For straightforward queries which are simply seeking further information about a particular surname, or a named individual, it is recommended that the group of newsgroups soc.genealogy.surnames.* be used rather than any other newsgroup or mailing list. This is because soc.genealogy.surnames newsgroups are moderated as well as archived. The moderators ensure that subject lines are given in an informative and stylized format, providing details of dates and locations as well as the surname in question. This is aimed at facilitating searches of the entire large archive of messages that have ever been sent to the newsgroup, searching for all messages which relate to a given family.

For those people who are restricted to using email only, the soc.genealogy.surnames newsgroups are also available as mailing lists.

Please keep line lengths to about 72 characters to avoid problems with word wrap on replies. Most mail programs prepend the included lines with a '> '. It doesn't take many replies to extend the line over the normal 80 characters display size.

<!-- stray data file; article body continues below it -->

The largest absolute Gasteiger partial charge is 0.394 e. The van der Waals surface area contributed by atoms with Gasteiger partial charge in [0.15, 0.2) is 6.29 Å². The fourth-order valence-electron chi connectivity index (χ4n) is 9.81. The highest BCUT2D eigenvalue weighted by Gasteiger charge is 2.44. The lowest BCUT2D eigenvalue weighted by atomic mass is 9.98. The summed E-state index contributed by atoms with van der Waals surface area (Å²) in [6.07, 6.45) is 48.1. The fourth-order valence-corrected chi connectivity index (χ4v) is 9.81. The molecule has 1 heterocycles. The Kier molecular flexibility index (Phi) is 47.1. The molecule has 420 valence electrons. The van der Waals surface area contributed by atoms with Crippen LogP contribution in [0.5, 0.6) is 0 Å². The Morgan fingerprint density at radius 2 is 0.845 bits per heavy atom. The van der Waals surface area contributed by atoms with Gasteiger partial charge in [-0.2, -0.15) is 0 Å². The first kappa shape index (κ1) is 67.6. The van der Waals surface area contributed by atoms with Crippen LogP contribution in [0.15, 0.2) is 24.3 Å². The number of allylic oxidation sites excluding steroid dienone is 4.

Replying to a message

Feel free to answer questions or provide clarification or comments in response to any posting you see on the newsgroup or mailing list. However, please "FOLLOW-UP" to the posting ONLY if you think your comments will be of interest to other readers and you wish your answer sent to all the newsgroup and mailing list readers. Otherwise please use the 'Reply' function on your newsreader to respond directly to the poster. If your newsreader doesn't allow 'Reply', note the e-mail address of the original poster and send an e-mail directly to that person.

If you want to start a personal correspondence with the poster of a message, look in the header of the note and find the "FROM:" or "REPLY TO:" field where you will find that person's email address. You can then send your note directly to that person.

Many newsreaders and mail programs provide easy means of replying to the poster of a particular message, and/or of posting a follow-up message, handling all the complications of message addressing automatically. Please make sure that you do not post a follow-up message accidentally, when your intention was merely to reply directly to the poster.

If you are responding to a message, either include the relevant part of the original message, or make sure you unambiguously refer to the original contents. It is very common for people to read your reply before they read the original message. However, please avoid unnecessarily lengthy quotations from the messages to which you are responding.

One point to bear in mind is that most Internet Service Providers delete messages after 2 or 3 days. You cannot rely on any one message being received by another subscriber. It is this very lack of permenance which makes it vital to register any surnames you are interested in in the soc.genealogy.surnames newsgroup so that it can be added to the archive.